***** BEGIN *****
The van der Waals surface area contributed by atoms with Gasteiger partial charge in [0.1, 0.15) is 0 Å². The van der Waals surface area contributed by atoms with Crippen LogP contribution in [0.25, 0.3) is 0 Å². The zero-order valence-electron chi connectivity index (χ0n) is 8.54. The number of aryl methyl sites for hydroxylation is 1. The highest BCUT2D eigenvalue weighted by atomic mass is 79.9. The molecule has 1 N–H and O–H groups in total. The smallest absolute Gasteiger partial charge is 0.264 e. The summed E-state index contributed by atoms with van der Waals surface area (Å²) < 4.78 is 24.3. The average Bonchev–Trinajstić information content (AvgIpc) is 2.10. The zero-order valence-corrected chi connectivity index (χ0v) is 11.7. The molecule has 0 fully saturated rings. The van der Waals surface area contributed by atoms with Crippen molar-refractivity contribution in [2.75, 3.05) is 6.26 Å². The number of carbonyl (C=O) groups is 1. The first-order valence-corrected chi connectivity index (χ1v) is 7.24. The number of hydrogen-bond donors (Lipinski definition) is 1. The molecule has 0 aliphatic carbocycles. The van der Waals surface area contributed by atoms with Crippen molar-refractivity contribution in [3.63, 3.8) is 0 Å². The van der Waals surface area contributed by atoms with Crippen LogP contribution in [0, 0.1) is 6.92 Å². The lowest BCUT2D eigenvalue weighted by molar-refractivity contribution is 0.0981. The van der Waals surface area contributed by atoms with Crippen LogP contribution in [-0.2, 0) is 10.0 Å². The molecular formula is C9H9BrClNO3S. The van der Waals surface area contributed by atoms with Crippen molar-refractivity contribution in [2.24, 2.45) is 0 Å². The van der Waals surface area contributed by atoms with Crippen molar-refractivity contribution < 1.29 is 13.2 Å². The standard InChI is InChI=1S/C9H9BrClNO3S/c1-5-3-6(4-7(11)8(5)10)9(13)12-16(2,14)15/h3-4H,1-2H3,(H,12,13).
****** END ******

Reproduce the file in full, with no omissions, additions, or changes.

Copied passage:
The van der Waals surface area contributed by atoms with Gasteiger partial charge in [0.1, 0.15) is 0 Å². The van der Waals surface area contributed by atoms with Crippen LogP contribution in [0.25, 0.3) is 0 Å². The zero-order valence-electron chi connectivity index (χ0n) is 8.54. The number of aryl methyl sites for hydroxylation is 1. The highest BCUT2D eigenvalue weighted by atomic mass is 79.9. The molecule has 1 N–H and O–H groups in total. The smallest absolute Gasteiger partial charge is 0.264 e. The summed E-state index contributed by atoms with van der Waals surface area (Å²) < 4.78 is 24.3. The average Bonchev–Trinajstić information content (AvgIpc) is 2.10. The zero-order valence-corrected chi connectivity index (χ0v) is 11.7. The molecule has 0 fully saturated rings. The van der Waals surface area contributed by atoms with Crippen molar-refractivity contribution in [2.75, 3.05) is 6.26 Å². The number of carbonyl (C=O) groups is 1. The first-order valence-corrected chi connectivity index (χ1v) is 7.24. The number of hydrogen-bond donors (Lipinski definition) is 1. The molecule has 0 aliphatic carbocycles. The van der Waals surface area contributed by atoms with Crippen molar-refractivity contribution in [3.63, 3.8) is 0 Å². The van der Waals surface area contributed by atoms with Crippen LogP contribution in [0, 0.1) is 6.92 Å². The lowest BCUT2D eigenvalue weighted by molar-refractivity contribution is 0.0981. The van der Waals surface area contributed by atoms with Crippen LogP contribution in [-0.2, 0) is 10.0 Å². The molecular formula is C9H9BrClNO3S. The van der Waals surface area contributed by atoms with Crippen molar-refractivity contribution in [2.24, 2.45) is 0 Å². The van der Waals surface area contributed by atoms with Crippen molar-refractivity contribution < 1.29 is 13.2 Å². The standard InChI is InChI=1S/C9H9BrClNO3S/c1-5-3-6(4-7(11)8(5)10)9(13)12-16(2,14)15/h3-4H,1-2H3,(H,12,13).